Boum

Les mitrailleuses font tac, tac, tact
Les Allemands croint nous fich’le trac
Les glouglous chant’ sur tous les tons
On sonn’ra les’cloches a London

Et Boum! Quand les avions font Boum!
On n’entend que des Boum
dans tous les faubourgs de Londres
Boum, les bombes tombent Boum!
Il faut plus que ce Boum!
Pour que notr’ moral s’effondre!

Rappelez vous les journaux des Nazis
Comme ils en faisaient des gorges chaudes
Et le ricanement d’Radio Paris
Sur Londres tout’ les nuits la mort rode’

Boum! Nous avons tenu, Boum!
Tout l’Angleterr’ dit Boum!
Lorsque les bomb’ font Boum, Boum!
Boum! C’est en Allemagn’que Boum!

Hambourg, Berlin font Boum!
C’est la RAF qui passe!
Boum! Jour et nuit, badaboum!
Au rhythme de ces Boum!

Dans la Ruhr il y a d’ la casse.
V’la que tout a change pour les All’mands
Et les Boches sont pris de panique,
Sous l’ feu des avions de bomnbardement
D’Angleterre ainsi que d’Amerique!

Boum! Ils seront fichus, Boum!
Les Anglais pour un Boum!
F’ront sur l’Allemagne vingt Boum! Boum!

Boum (Eng)

The guns are going tac, tac, tact
The Germans believe we're feeling scared
The gurgling sounds sing in every key
We have sounded the bells in London

And Boom! When the planes go Boom!
We only hear Boom
In all the suburbs of London.
Boom, the bombs fall Boom!
It takes more than Boom!
For our morale to collapse!

Remember the Nazi newspapers
Like they were having a good laugh
And the giggle of Radio Paris
As over London every night death prowled.

Boom! We have held, Boom!
All England says Boom!
When the bombs go Boom, Boom!
Boom! It's in Germany it goes Boom!

Hamburg, Berlin go Boom!
It's the RAF passing!
Boom! Day and night, Bang!
To the rhythm of Boom!

In the Ruhr there is damage.
It seems that everything has changed for the Germans
And the Boches are in a panic
Under the fire of plane bombardment
From England and from America!

Boom! They will be damned, Boom!
The English go Boom!
Firing on Germany twenty Boom! Boom!

Boum (Alternative)

Mon gros pétard fait tic tac tic tic
Opérons vite sans gacher l’ lastic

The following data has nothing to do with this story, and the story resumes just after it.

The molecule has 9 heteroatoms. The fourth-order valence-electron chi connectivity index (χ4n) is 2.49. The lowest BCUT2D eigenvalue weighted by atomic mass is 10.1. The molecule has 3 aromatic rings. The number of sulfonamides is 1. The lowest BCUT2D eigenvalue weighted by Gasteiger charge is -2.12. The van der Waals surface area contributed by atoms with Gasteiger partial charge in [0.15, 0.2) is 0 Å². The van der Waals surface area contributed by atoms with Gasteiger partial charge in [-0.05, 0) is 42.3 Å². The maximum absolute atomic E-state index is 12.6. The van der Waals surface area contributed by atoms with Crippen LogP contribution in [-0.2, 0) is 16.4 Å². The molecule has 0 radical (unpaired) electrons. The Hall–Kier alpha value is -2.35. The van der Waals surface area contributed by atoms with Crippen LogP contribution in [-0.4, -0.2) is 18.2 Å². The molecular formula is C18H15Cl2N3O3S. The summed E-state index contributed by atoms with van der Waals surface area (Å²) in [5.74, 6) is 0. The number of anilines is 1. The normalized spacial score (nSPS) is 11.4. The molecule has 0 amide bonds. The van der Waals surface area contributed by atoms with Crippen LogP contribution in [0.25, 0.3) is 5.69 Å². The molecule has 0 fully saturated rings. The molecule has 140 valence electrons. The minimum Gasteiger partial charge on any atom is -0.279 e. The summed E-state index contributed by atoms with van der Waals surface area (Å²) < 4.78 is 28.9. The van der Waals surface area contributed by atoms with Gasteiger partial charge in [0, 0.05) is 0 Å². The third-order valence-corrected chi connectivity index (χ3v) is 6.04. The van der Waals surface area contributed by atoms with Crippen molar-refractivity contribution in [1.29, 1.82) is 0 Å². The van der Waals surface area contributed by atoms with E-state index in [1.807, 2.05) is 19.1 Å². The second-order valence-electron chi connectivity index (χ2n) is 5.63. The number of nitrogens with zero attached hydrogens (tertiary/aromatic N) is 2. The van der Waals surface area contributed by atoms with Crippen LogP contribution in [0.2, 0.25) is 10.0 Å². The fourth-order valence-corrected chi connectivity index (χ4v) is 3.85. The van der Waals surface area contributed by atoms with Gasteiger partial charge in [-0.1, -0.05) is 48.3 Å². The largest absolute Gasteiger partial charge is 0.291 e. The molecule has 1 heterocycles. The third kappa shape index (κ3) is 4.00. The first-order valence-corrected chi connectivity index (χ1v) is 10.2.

Car j’entends l’ pas nonchalant des flics.
Calme-toi mon coeur, voilà l’ déclic.

Mais Boum ! Quand le pétard fait boum,
Toute la ville dit boum.
C’est le peuple qui s’éveille.
Boum ! Au rhythme de ce boum
C’est le grand badaboum
Qui leur pet’ boum a l’oreille.

Tout va changer des demain et la rue
Va mettre ses lampions aux fenetres.
Y’aura des tas d’ salopards de pendus,
La joie, la liberté vont renaitre.

Boum ! La révolte fait boum,
Tout avec ell’ dit boum,
C’est le grand badaboum !
Le peuple en fureur fait hou hou hou.
Vichy aux abois fait be... e... e...
La vaissel’ cassée fait tric tric trac
Et les miliciens out tous le trac.

Mais Boum ! Quand le pétard fait boum,
Toute la ville dit boum.
Paris dit boum ! C’est l’orage.
Boum ! Le plastic chante boum
Et le peuple dit boum
En surgissant de sa cage.

Car son courroux est plus vif que l’éclair
Et pet’ plus fort, boum, que leur oseille,
Et s’il fait boum, s’il se met en colere
Il entraine avec lui des merveilles.

Boum ! Le monde entier fait boum,
Tout avec lui dit boum,
Quand l’espoir fair boum boum!

Boum (Alternative Eng.)

My big explosive is going tick tick tick
Let's move quickly without wasting the fuse
Because I hear the nonchalant steps of the cops
Calm down my heart, here we go, the click.

But Boom! When the explosive goes Boom,
All the town says Boom.
It's the people who are waking up.
Boom! To the rhythm of this boom